This is entirely true. Like many acquiring editors, I developed the Envelope Call superpower and used to upset interns by handing back unopened envelopes saying “Nope, terrible slush, take it away”. They would protest, “You can’t say that without even looking!”, open it, scan the pages and go, “…oh.”

I can judge a book on any damn thing that comes my way and so can you. The current Romanceland row is about a taboo dark romance* which is a “swoonworthy” father/daughter* story with extended scenes of rape* and incest*. You might have decided to nope out at any one of those stars; you might equally have decided to one-click. Either of those actions is, wait for it, judging the book before you’ve read it. That’s what buying a book or even downloading a preview is: a judgement.

You might of course decide your initial judgement was misplaced, because opinions evolve with new information. (“My friend said it was amazing so I’ll try it after all.” “The first page of the preview made me want to throw up so I stopped.”) But it’s all a series of judgements, positive and negative. If I buy a book, I’ve judged that I want to read it, and put my money where my mouth is. When I read something I am judging that this book is more worth my time than the other seven billion books I could be reading instead. That’s a hell of a call.

I looked at the taboo dark romance in question. The blurb contains the following line in the content warning: “This book is only for the brave, the open-minded, and the ones who crave love in even the most dismal of situations.” Which is to say, if you don’t like rape and incest in your romance you’re cowardly and closed-minded, unlike the braver, better humans who buy it. Okay.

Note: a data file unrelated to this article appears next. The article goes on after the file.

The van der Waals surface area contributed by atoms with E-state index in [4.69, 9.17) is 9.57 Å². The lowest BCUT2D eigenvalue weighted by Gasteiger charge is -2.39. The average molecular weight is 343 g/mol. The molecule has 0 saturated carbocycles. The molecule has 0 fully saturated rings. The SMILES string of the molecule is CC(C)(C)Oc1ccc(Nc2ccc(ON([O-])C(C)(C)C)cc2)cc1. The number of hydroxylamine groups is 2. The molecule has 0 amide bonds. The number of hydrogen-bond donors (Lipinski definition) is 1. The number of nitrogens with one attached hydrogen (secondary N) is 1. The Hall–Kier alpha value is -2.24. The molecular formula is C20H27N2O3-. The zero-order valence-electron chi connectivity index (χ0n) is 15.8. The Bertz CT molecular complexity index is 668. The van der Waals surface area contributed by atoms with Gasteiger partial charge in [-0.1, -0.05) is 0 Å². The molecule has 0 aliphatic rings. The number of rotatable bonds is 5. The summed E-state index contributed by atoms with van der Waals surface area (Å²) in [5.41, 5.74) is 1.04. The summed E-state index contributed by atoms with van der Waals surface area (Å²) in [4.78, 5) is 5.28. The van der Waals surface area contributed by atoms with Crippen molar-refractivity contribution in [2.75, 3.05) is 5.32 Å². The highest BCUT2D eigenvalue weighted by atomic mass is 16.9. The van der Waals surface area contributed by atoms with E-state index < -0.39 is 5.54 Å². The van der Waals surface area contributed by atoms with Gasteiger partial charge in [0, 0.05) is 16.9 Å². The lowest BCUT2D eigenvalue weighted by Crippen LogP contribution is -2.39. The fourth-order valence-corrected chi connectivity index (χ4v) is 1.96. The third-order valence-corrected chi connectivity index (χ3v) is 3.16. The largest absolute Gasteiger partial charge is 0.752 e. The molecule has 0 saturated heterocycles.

That blurb line is an Envelope Call for me all on its own. Not for everyone; others may find it intriguing or flattering or challenging, as was doubtless the intention. But I am putting a big red R for Reject on the book (and to be honest the author’s entire oeuvre) because of that line, just as people are making the Envelope Call on Confederate. I don’t need to open this envelope of worms, because I have already seen the signs that point to Terrible, take it away.

Perhaps in your head those signs point to a giddy wonderland of reading or viewing pleasure. People vary; my one-click may be your one-strike-you’re-out. Perhaps new information will come along to change my mind. Maybe Confederate won’t be a calamitously bad idea in practice, though I fail to see how.